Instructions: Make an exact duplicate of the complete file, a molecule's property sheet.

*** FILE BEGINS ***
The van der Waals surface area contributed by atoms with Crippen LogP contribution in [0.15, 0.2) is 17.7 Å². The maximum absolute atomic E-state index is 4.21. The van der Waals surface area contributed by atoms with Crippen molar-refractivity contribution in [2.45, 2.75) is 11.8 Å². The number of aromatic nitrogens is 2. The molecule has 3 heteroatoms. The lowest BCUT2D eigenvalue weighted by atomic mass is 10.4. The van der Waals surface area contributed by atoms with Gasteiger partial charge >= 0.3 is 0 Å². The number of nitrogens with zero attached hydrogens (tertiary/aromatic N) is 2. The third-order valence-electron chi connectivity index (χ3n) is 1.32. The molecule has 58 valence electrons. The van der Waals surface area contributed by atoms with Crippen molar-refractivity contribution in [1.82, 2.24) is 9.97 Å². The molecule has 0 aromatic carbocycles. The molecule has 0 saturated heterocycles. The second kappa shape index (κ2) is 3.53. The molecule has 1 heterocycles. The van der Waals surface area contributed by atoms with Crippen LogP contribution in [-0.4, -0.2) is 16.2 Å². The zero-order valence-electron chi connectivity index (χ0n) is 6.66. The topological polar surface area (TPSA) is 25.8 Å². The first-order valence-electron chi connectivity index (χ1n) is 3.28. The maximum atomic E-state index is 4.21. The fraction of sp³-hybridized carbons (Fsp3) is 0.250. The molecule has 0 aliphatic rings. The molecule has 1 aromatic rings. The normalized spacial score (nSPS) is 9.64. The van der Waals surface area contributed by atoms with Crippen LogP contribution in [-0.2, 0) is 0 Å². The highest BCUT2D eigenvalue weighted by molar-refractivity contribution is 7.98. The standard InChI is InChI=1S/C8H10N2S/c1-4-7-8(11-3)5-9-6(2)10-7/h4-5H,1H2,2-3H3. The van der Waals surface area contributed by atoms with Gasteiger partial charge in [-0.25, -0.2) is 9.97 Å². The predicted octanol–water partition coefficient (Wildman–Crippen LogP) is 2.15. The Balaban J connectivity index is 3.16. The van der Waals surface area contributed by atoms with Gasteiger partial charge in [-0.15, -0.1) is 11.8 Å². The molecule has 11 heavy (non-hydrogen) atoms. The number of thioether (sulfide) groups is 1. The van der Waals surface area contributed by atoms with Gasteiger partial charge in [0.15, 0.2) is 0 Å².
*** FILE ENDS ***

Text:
The van der Waals surface area contributed by atoms with Crippen LogP contribution in [0.15, 0.2) is 17.7 Å². The maximum absolute atomic E-state index is 4.21. The van der Waals surface area contributed by atoms with Crippen molar-refractivity contribution in [2.45, 2.75) is 11.8 Å². The number of aromatic nitrogens is 2. The molecule has 3 heteroatoms. The lowest BCUT2D eigenvalue weighted by atomic mass is 10.4. The van der Waals surface area contributed by atoms with Gasteiger partial charge >= 0.3 is 0 Å². The number of nitrogens with zero attached hydrogens (tertiary/aromatic N) is 2. The third-order valence-electron chi connectivity index (χ3n) is 1.32. The molecule has 58 valence electrons. The van der Waals surface area contributed by atoms with Crippen molar-refractivity contribution in [1.82, 2.24) is 9.97 Å². The molecule has 0 aromatic carbocycles. The molecule has 0 saturated heterocycles. The second kappa shape index (κ2) is 3.53. The molecule has 1 heterocycles. The van der Waals surface area contributed by atoms with Crippen LogP contribution in [-0.4, -0.2) is 16.2 Å². The zero-order valence-electron chi connectivity index (χ0n) is 6.66. The topological polar surface area (TPSA) is 25.8 Å². The first-order valence-electron chi connectivity index (χ1n) is 3.28. The maximum atomic E-state index is 4.21. The fraction of sp³-hybridized carbons (Fsp3) is 0.250. The molecule has 0 aliphatic rings. The molecule has 1 aromatic rings. The normalized spacial score (nSPS) is 9.64. The van der Waals surface area contributed by atoms with Crippen LogP contribution in [-0.2, 0) is 0 Å². The highest BCUT2D eigenvalue weighted by molar-refractivity contribution is 7.98. The standard InChI is InChI=1S/C8H10N2S/c1-4-7-8(11-3)5-9-6(2)10-7/h4-5H,1H2,2-3H3. The van der Waals surface area contributed by atoms with Gasteiger partial charge in [-0.25, -0.2) is 9.97 Å². The predicted octanol–water partition coefficient (Wildman–Crippen LogP) is 2.15. The Balaban J connectivity index is 3.16. The van der Waals surface area contributed by atoms with Gasteiger partial charge in [-0.15, -0.1) is 11.8 Å². The molecule has 11 heavy (non-hydrogen) atoms. The number of thioether (sulfide) groups is 1. The van der Waals surface area contributed by atoms with Gasteiger partial charge in [0.15, 0.2) is 0 Å².